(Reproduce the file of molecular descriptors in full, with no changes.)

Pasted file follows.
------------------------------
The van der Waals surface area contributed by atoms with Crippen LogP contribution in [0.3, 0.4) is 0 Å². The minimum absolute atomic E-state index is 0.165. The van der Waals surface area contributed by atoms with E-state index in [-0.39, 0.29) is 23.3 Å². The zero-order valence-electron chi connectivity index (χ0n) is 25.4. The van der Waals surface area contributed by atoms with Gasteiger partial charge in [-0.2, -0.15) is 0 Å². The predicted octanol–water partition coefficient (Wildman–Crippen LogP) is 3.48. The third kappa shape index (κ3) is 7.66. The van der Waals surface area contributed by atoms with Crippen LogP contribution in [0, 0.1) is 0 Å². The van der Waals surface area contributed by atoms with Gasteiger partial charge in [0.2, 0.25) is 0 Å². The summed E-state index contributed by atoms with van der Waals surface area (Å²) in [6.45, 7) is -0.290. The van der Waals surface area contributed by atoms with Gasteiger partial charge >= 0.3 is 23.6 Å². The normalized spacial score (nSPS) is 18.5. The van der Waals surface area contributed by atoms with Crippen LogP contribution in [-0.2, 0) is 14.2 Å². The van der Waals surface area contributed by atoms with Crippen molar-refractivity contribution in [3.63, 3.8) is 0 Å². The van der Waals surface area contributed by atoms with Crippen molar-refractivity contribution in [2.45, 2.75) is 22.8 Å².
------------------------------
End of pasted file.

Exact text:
The van der Waals surface area contributed by atoms with Crippen LogP contribution in [0.3, 0.4) is 0 Å². The minimum absolute atomic E-state index is 0.165. The van der Waals surface area contributed by atoms with E-state index in [-0.39, 0.29) is 23.3 Å². The zero-order valence-electron chi connectivity index (χ0n) is 25.4. The van der Waals surface area contributed by atoms with Gasteiger partial charge in [-0.2, -0.15) is 0 Å². The predicted octanol–water partition coefficient (Wildman–Crippen LogP) is 3.48. The third kappa shape index (κ3) is 7.66. The van der Waals surface area contributed by atoms with Crippen LogP contribution in [0, 0.1) is 0 Å². The van der Waals surface area contributed by atoms with Gasteiger partial charge in [0.2, 0.25) is 0 Å². The summed E-state index contributed by atoms with van der Waals surface area (Å²) in [6.45, 7) is -0.290. The van der Waals surface area contributed by atoms with Gasteiger partial charge >= 0.3 is 23.6 Å². The normalized spacial score (nSPS) is 18.5. The van der Waals surface area contributed by atoms with Crippen LogP contribution in [-0.2, 0) is 14.2 Å². The van der Waals surface area contributed by atoms with Crippen molar-refractivity contribution in [3.63, 3.8) is 0 Å². The van der Waals surface area contributed by atoms with Crippen molar-refractivity contribution in [2.45, 2.75) is 22.8 Å².